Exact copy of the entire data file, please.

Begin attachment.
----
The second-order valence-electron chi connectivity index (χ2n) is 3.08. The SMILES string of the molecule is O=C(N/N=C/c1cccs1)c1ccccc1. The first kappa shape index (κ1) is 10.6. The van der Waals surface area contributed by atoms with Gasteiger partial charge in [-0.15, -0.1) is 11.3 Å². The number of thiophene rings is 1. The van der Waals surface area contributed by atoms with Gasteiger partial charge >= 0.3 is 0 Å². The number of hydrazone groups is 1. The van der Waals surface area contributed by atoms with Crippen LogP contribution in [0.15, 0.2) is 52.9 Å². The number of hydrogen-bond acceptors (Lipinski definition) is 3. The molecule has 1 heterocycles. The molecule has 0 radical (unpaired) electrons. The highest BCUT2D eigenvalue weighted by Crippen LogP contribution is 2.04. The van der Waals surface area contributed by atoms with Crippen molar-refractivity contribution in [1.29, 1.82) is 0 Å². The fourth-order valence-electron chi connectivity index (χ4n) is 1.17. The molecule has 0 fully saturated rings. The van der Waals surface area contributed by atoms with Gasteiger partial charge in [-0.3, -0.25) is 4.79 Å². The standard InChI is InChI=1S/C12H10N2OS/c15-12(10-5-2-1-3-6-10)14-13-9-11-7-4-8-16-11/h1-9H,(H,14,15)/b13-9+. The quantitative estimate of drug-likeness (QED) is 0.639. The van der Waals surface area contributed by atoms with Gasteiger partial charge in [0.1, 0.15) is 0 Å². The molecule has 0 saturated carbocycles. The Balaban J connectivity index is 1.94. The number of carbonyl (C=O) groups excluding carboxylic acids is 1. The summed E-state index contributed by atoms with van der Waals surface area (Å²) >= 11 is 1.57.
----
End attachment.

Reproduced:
The second-order valence-electron chi connectivity index (χ2n) is 3.08. The SMILES string of the molecule is O=C(N/N=C/c1cccs1)c1ccccc1. The first kappa shape index (κ1) is 10.6. The van der Waals surface area contributed by atoms with Gasteiger partial charge in [-0.15, -0.1) is 11.3 Å². The number of thiophene rings is 1. The van der Waals surface area contributed by atoms with Gasteiger partial charge >= 0.3 is 0 Å². The number of hydrazone groups is 1. The van der Waals surface area contributed by atoms with Crippen LogP contribution in [0.15, 0.2) is 52.9 Å². The number of hydrogen-bond acceptors (Lipinski definition) is 3. The molecule has 1 heterocycles. The molecule has 0 radical (unpaired) electrons. The highest BCUT2D eigenvalue weighted by Crippen LogP contribution is 2.04. The van der Waals surface area contributed by atoms with Crippen molar-refractivity contribution in [1.29, 1.82) is 0 Å². The fourth-order valence-electron chi connectivity index (χ4n) is 1.17. The molecule has 0 fully saturated rings. The van der Waals surface area contributed by atoms with Gasteiger partial charge in [-0.3, -0.25) is 4.79 Å². The standard InChI is InChI=1S/C12H10N2OS/c15-12(10-5-2-1-3-6-10)14-13-9-11-7-4-8-16-11/h1-9H,(H,14,15)/b13-9+. The quantitative estimate of drug-likeness (QED) is 0.639. The van der Waals surface area contributed by atoms with Gasteiger partial charge in [0.1, 0.15) is 0 Å². The molecule has 0 saturated carbocycles. The Balaban J connectivity index is 1.94. The number of carbonyl (C=O) groups excluding carboxylic acids is 1. The summed E-state index contributed by atoms with van der Waals surface area (Å²) >= 11 is 1.57.